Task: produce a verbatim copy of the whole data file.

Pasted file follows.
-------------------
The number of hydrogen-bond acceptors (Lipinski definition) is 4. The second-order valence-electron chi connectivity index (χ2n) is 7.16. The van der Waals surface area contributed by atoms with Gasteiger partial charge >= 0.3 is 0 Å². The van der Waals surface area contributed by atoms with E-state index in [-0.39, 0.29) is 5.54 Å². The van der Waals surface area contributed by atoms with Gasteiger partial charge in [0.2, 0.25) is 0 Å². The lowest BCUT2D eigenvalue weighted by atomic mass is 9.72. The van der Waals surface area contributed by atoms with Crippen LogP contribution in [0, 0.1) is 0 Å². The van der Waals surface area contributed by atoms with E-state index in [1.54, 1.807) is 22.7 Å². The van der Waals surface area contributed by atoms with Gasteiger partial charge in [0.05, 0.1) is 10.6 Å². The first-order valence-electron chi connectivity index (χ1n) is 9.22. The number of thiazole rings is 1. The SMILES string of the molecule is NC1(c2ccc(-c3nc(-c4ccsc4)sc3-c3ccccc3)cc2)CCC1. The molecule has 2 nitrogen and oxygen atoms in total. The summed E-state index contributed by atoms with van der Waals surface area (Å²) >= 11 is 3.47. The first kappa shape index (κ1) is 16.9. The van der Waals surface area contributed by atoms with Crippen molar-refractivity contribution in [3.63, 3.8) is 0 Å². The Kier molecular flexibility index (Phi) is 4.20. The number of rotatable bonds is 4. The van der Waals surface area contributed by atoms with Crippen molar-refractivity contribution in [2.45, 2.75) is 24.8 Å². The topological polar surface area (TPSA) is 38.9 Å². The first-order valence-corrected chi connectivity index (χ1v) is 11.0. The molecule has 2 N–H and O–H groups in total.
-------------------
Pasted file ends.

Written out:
The number of hydrogen-bond acceptors (Lipinski definition) is 4. The second-order valence-electron chi connectivity index (χ2n) is 7.16. The van der Waals surface area contributed by atoms with Gasteiger partial charge >= 0.3 is 0 Å². The van der Waals surface area contributed by atoms with E-state index in [-0.39, 0.29) is 5.54 Å². The van der Waals surface area contributed by atoms with Gasteiger partial charge in [0.2, 0.25) is 0 Å². The lowest BCUT2D eigenvalue weighted by atomic mass is 9.72. The van der Waals surface area contributed by atoms with Crippen LogP contribution in [0, 0.1) is 0 Å². The van der Waals surface area contributed by atoms with E-state index in [1.54, 1.807) is 22.7 Å². The van der Waals surface area contributed by atoms with Gasteiger partial charge in [0.05, 0.1) is 10.6 Å². The first-order valence-electron chi connectivity index (χ1n) is 9.22. The number of thiazole rings is 1. The SMILES string of the molecule is NC1(c2ccc(-c3nc(-c4ccsc4)sc3-c3ccccc3)cc2)CCC1. The molecule has 2 nitrogen and oxygen atoms in total. The summed E-state index contributed by atoms with van der Waals surface area (Å²) >= 11 is 3.47. The first kappa shape index (κ1) is 16.9. The van der Waals surface area contributed by atoms with Crippen molar-refractivity contribution in [3.63, 3.8) is 0 Å². The Kier molecular flexibility index (Phi) is 4.20. The number of rotatable bonds is 4. The van der Waals surface area contributed by atoms with Crippen molar-refractivity contribution in [2.45, 2.75) is 24.8 Å². The topological polar surface area (TPSA) is 38.9 Å². The first-order valence-corrected chi connectivity index (χ1v) is 11.0. The molecule has 2 N–H and O–H groups in total.